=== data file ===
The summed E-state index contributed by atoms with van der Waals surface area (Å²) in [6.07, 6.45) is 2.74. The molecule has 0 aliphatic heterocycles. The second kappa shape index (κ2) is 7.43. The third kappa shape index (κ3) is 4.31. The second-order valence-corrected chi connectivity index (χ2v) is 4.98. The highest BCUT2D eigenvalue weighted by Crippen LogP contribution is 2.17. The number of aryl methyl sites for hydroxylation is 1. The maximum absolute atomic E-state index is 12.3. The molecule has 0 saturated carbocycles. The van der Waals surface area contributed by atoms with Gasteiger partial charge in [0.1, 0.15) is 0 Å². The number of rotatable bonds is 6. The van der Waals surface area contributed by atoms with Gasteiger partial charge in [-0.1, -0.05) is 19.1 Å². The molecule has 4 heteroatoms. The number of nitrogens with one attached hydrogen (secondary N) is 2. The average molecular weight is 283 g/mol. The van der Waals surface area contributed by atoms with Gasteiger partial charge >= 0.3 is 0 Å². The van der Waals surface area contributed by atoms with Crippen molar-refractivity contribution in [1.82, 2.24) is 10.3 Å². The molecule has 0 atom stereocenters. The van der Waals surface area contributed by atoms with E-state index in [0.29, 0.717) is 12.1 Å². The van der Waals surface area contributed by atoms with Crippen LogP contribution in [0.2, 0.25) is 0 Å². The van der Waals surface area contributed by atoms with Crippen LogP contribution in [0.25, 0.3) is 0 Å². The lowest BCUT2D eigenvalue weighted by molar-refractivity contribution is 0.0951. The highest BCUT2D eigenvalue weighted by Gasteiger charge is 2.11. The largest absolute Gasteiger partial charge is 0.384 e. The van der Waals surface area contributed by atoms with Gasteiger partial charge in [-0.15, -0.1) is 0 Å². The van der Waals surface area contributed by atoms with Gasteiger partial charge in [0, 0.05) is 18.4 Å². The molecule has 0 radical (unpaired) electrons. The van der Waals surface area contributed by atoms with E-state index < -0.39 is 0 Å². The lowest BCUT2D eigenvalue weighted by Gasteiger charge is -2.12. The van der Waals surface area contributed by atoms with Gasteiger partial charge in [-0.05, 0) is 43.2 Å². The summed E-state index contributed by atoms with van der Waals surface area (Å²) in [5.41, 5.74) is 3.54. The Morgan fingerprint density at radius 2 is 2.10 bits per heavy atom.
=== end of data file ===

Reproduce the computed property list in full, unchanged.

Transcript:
The summed E-state index contributed by atoms with van der Waals surface area (Å²) in [6.07, 6.45) is 2.74. The molecule has 0 aliphatic heterocycles. The second kappa shape index (κ2) is 7.43. The third kappa shape index (κ3) is 4.31. The second-order valence-corrected chi connectivity index (χ2v) is 4.98. The highest BCUT2D eigenvalue weighted by Crippen LogP contribution is 2.17. The number of aryl methyl sites for hydroxylation is 1. The maximum absolute atomic E-state index is 12.3. The molecule has 0 saturated carbocycles. The van der Waals surface area contributed by atoms with Gasteiger partial charge in [0.1, 0.15) is 0 Å². The number of rotatable bonds is 6. The van der Waals surface area contributed by atoms with Gasteiger partial charge in [-0.1, -0.05) is 19.1 Å². The molecule has 4 heteroatoms. The number of nitrogens with one attached hydrogen (secondary N) is 2. The average molecular weight is 283 g/mol. The van der Waals surface area contributed by atoms with Gasteiger partial charge >= 0.3 is 0 Å². The van der Waals surface area contributed by atoms with Crippen molar-refractivity contribution in [1.82, 2.24) is 10.3 Å². The molecule has 0 atom stereocenters. The van der Waals surface area contributed by atoms with E-state index in [0.29, 0.717) is 12.1 Å². The van der Waals surface area contributed by atoms with Crippen LogP contribution in [0.2, 0.25) is 0 Å². The van der Waals surface area contributed by atoms with Crippen LogP contribution in [0.25, 0.3) is 0 Å². The lowest BCUT2D eigenvalue weighted by molar-refractivity contribution is 0.0951. The highest BCUT2D eigenvalue weighted by Gasteiger charge is 2.11. The largest absolute Gasteiger partial charge is 0.384 e. The van der Waals surface area contributed by atoms with Gasteiger partial charge in [-0.15, -0.1) is 0 Å². The van der Waals surface area contributed by atoms with Gasteiger partial charge in [0, 0.05) is 18.4 Å². The molecule has 0 radical (unpaired) electrons. The van der Waals surface area contributed by atoms with E-state index < -0.39 is 0 Å². The lowest BCUT2D eigenvalue weighted by Gasteiger charge is -2.12. The van der Waals surface area contributed by atoms with Gasteiger partial charge in [-0.05, 0) is 43.2 Å². The summed E-state index contributed by atoms with van der Waals surface area (Å²) in [5.41, 5.74) is 3.54. The Morgan fingerprint density at radius 2 is 2.10 bits per heavy atom.